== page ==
• H04L1/12Arrangements for detecting or preventing errors in the information received by using return channel
    • H04L1/16Arrangements for detecting or preventing errors in the information received by using return channel in which the return channel carries supervisory signals, e.g. repetition request signals
    • H04L1/18Automatic repetition systems, e.g. van Duuren system ; ARQ protocols
    • H04L1/1867Arrangements specific to the transmitter end
    • H04L1/189Transmission or retransmission of more than one copy of a message
    • HELECTRICITY
    • H04ELECTRIC COMMUNICATION TECHNIQUE
    • H04LTRANSMISSION OF DIGITAL INFORMATION, e.g. TELEGRAPHIC COMMUNICATION
    • H04L5/00Arrangements affording multiple use of the transmission path
    • H04L5/003Arrangements for allocating sub-channels of the transmission path
    • H04L5/0053Allocation of signaling, i.e. of overhead other than pilot signals
    • H04L5/0055Physical resource allocation for ACK/NACK
    • HELECTRICITY
    • H04ELECTRIC COMMUNICATION TECHNIQUE
    • H04LTRANSMISSION OF DIGITAL INFORMATION, e.g. TELEGRAPHIC COMMUNICATION
    • H04L1/00Arrangements for detecting or preventing errors in the information received
    • H04L1/0001Systems modifying transmission characteristics according to link quality, e.g. power backoff
    • H04L1/0006Systems modifying transmission characteristics according to link quality, e.g. power backoff by adapting the transmission format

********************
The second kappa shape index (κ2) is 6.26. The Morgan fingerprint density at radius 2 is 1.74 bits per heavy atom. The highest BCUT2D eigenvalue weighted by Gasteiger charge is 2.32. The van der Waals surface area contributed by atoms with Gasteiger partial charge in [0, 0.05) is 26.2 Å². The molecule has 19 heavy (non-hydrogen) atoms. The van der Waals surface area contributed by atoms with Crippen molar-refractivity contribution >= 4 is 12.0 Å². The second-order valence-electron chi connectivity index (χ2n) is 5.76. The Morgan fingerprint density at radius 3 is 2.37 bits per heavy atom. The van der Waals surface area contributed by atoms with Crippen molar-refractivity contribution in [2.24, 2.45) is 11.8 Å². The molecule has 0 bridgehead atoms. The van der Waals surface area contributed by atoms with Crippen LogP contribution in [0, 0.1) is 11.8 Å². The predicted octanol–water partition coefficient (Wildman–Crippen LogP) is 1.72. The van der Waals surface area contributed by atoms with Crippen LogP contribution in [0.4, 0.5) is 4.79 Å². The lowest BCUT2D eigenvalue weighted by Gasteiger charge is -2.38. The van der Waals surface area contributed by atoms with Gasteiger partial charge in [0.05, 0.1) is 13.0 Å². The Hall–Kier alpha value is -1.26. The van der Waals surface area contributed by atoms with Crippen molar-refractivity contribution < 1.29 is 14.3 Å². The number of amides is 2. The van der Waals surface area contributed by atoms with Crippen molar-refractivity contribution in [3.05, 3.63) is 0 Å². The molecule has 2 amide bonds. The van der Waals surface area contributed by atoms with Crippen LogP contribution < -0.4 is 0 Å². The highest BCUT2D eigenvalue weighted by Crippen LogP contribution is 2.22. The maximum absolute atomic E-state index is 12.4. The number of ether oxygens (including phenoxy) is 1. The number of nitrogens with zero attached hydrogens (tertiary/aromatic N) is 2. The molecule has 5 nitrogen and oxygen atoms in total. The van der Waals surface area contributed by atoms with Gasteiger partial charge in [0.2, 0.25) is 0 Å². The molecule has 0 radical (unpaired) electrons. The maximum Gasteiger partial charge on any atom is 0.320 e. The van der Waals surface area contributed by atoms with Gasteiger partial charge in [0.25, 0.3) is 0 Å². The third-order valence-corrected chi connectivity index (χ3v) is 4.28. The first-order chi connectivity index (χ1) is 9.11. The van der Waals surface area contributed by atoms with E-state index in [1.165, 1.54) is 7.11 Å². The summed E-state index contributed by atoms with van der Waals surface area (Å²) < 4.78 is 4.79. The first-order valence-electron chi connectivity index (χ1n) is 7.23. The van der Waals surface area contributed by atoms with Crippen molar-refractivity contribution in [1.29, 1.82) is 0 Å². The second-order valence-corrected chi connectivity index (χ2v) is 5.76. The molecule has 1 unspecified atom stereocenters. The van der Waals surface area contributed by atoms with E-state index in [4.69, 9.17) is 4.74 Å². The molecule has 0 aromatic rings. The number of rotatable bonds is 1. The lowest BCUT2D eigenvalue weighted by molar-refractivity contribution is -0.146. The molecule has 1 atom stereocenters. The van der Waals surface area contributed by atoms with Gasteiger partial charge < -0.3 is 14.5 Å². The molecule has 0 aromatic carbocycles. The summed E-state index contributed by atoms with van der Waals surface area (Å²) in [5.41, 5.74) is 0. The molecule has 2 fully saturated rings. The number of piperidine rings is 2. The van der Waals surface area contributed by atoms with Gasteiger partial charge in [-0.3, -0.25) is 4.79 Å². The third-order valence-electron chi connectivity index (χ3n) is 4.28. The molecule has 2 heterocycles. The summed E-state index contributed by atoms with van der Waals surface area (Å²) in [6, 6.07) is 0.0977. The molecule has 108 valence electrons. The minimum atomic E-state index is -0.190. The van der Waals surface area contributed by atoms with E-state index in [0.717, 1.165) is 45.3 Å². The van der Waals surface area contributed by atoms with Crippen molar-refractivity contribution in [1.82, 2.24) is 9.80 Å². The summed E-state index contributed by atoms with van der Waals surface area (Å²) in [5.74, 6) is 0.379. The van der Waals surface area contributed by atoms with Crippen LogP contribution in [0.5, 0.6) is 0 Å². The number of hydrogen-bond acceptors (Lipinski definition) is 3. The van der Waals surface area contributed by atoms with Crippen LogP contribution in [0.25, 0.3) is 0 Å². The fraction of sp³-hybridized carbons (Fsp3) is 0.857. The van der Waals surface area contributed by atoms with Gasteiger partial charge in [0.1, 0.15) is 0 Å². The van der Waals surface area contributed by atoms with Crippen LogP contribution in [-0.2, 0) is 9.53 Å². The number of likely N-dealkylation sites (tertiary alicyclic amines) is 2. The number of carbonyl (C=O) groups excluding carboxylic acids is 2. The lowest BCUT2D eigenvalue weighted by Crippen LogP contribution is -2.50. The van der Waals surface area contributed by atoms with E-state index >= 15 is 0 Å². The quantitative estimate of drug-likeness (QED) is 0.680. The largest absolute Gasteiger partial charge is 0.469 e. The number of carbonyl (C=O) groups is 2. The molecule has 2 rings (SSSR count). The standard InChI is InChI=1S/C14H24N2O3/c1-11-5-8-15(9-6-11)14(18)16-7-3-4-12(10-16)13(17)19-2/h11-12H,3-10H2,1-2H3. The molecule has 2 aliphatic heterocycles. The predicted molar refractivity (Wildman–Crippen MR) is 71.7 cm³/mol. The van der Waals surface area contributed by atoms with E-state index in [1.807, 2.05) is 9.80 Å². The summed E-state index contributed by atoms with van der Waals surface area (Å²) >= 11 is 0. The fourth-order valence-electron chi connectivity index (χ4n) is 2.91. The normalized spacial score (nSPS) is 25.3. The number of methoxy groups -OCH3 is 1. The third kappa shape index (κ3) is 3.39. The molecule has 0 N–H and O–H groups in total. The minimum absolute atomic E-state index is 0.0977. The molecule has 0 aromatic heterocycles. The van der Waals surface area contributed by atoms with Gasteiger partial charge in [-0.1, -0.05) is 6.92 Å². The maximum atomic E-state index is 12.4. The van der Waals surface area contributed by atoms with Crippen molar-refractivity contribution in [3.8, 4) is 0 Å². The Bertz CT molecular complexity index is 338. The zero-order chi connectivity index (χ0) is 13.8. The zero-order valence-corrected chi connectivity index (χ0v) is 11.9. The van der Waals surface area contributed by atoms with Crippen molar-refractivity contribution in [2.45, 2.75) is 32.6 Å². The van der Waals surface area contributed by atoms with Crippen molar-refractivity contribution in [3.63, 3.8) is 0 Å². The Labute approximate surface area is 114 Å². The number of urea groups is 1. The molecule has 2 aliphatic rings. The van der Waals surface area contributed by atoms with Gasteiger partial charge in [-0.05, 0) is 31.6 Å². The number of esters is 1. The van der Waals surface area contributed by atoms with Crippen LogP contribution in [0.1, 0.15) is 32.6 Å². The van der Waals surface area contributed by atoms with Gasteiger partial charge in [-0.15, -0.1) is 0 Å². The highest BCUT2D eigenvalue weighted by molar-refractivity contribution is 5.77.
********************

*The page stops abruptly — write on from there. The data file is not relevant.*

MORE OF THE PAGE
• H04L1/0007Systems modifying transmission characteristics according to link quality, e.g. power backoff by adapting the transmission format by modifying the frame length

Abstract

A transmitter that may have marginal power availability is enabled to autonomously retransmit previously transmitted frames containing the same data. The transmitter sends an initial frame to a base transceiver station (BTS) and immediately retransmits the same frame without regard to any ACK/NAK
transmission from the BTS. The retransmissions are accumulated in the receiver and decoded after a sufficient quantity of the frame is transmitted. After receiving the last retransmitted frame the BTS sends an ACK/NAK to the transmitter that is accepted.

Description

METHOD AND SYSTEM FOR PROVIDING AUTONOMOUS
RETRANSMISSIONS IN A WIRELESS COMMUNICATION SYSTEM

BACKGROUND OF THE INVENTION
Technical Field of the Invention [0001] The present invention relates to digital wireless communication systems. More particularly, the present invention relates to Wideband Code Division Multiple Access (WCDMA) communication systems. Even more particularly, the present invention relates to data transmissions between user equipment (UE) and a receiver in a WCDMA
io system.